# Summarizing by groups applying function which involves the next group

Let's assume I have the following data:

``````set.seed(1)
test <- data.frame(letters=rep(c("A","B","C","D"),10), numbers=sample(1:50, 40, replace=TRUE))
``````

I want to know how many numbers whose letter is `A` are not in `B`, how many numbers of `B` are not in `C` and so on.

I came up with a solution for this using base functions `split` and `mapply`:

``````s.test <-split(test, test\$letters)
notIn <- mapply(function(x,y) sum(!s.test[[x]]\$numbers %in% s.test[[y]]\$numbers), x=names(s.test)[1:3], y=names(s.test)[2:4])
``````

Which gives:

``````> notIn
A B C
9 7 7
``````

But I would also like to do this with `dplyr` or `data.table`. Is it possible?

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I don't think this can be done elegantly using plyr. See this answer stackoverflow.com/a/20174829/1201032 and the discussion I had with Hadley (plyr's author) in the comments. So the only way will be somewhat inefficient: for each letter, you will have to subset the whole `test` data to find the next letter. –  flodel Mar 23 at 1:31
small improvement for your base code: `mapply(function(x,y) sum(!x\$numbers %in% y\$numbers), head(s.test, -1), tail(s.test, -1))` –  flodel Mar 23 at 1:37
Nice, I did not think of using head/tails, it looks more elegant indeed. But I was still hoping there was a `dplyr` or `data.table` solution, for my real dataset is really big, so speed would help (though I am not sure they would really be faster, I would have to test). –  Carlos Cinelli Mar 23 at 1:42
How many unique values do you have in column `letters` in your actual data? And how big is really big? –  Arun Mar 23 at 1:54
Right now I have around 200 groups and 5000 observations per group. But this is an ongoing analysis, the data gets bigger every day. –  Carlos Cinelli Mar 23 at 1:56

The bottleneck seems to be in `split`. When simulated on 200 groups and 150,000 observations each, `split` takes 50 seconds out of the total 54 seconds.

The `split` step can be made drastically faster using `data.table` as follows.

``````## test is a data.table here
s.test <- test[, list(list(.SD)), by=letters]\$V1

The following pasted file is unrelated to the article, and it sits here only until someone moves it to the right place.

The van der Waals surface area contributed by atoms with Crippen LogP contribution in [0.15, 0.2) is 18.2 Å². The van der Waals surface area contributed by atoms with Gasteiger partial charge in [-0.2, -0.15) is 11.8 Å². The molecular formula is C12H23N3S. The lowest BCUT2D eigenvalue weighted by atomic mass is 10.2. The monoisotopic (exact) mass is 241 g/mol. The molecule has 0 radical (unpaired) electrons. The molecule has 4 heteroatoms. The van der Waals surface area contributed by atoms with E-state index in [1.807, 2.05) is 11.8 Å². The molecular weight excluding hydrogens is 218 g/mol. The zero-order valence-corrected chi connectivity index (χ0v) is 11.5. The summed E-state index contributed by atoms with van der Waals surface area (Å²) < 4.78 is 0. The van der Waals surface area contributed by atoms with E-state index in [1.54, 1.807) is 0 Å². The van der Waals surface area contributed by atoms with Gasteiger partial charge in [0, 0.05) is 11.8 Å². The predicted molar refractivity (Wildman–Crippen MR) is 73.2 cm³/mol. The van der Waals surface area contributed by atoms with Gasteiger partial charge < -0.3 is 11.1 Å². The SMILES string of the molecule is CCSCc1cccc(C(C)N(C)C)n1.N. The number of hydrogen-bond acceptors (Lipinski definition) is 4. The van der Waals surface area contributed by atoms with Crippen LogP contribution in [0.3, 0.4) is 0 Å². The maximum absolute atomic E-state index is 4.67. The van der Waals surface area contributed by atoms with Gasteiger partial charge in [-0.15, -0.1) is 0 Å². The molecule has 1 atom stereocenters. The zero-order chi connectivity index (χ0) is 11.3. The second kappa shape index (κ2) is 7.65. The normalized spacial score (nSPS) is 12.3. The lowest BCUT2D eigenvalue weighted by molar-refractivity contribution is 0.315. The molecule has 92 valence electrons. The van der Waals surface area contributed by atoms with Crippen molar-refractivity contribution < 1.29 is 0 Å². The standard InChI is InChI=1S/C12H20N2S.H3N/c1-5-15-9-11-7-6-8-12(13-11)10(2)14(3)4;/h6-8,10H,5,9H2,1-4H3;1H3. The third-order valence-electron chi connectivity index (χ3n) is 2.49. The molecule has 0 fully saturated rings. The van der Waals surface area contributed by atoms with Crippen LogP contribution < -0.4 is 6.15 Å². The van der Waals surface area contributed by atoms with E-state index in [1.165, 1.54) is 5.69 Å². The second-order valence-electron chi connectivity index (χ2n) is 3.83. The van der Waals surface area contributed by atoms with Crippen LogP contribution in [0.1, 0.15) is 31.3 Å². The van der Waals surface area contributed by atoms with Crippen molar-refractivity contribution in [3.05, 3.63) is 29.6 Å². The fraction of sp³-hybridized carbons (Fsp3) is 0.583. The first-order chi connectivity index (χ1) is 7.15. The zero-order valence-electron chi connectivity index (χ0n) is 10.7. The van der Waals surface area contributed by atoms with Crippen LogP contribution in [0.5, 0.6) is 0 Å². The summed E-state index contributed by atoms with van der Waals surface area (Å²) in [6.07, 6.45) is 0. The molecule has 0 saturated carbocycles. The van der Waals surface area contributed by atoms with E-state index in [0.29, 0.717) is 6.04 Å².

``````

Here's a benchmark on data of your dimensions using `data.table` + `mapply`:

``````## generate data
set.seed(1L)
k = 200L
n = 150000L
test <- data.frame(letters=sample(paste0("id", 1:k), n*k, TRUE),
numbers=sample(1e6, n*k, TRUE), stringsAsFactors=FALSE)

require(data.table)   ## latest CRAN version is v1.9.2
setDT(test)           ## convert to data.table by reference (no copy)
system.time({
s.test <- test[, list(list(.SD)), by=letters]\$V1 ## split
setattr(s.test, 'names', unique(test\$letters))   ## setnames
notIn <- mapply(function(x,y)
sum(!s.test[[x]]\$numbers %in% s.test[[y]]\$numbers),
x=names(s.test)[1:199], y=names(s.test)[2:200])
})

##   user  system elapsed
##  4.840   1.643   6.624
``````

That's about ~7.5x speedup on your biggest data dimensions. Would this be sufficient?

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My first thought was that given what they want to do with the data, it might make more sense to store it in wide format, rather than long, or even just a plain list, since then you're just avoiding the splitting altogether, data.table or no. If they stored it that way up front, I wonder how fast a simple loop through the columns would be. –  joran Mar 23 at 3:19
Yeap, +1, I tested on the real data.frame and this speed up was really substantial! @joran today the data is already collected in that form, maybe tranforming it to wide format could be helpful, but I am not sure (because I would have to do this a lot of times), I will give it a shot though. –  Carlos Cinelli Mar 23 at 3:58
Couldn't you also tackle this with a cross join? –  hadley Mar 23 at 22:19
@hadley, I don't see an obvious way. How do you mean to do it? –  Arun Mar 23 at 22:31
@arun my intuition is that you could do a self cross join, drop the cases where the rows are the same on both sides, and then `setdiff` the variables. –  hadley Mar 23 at 22:51

This seems to give about the same speedup as with data.table but only uses base R. Instead of splitting the data frame it splits the numbers column only (in line marked ##):

``````## generate data - from Arun's post
set.seed(1L)
k = 200L
n = 150000L
test <- data.frame(letters=sample(paste0("id", 1:k), n*k, TRUE),
numbers=sample(1e6, n*k, TRUE), stringsAsFactors=FALSE)

system.time({
s.numbers <- with(test, split(numbers, letters)) ##
notIn <- mapply(function(x,y)
sum(!s.numbers[[x]] %in% s.numbers[[y]]),
x=names(s.numbers)[1:199], y=names(s.numbers)[2:200])
})
``````
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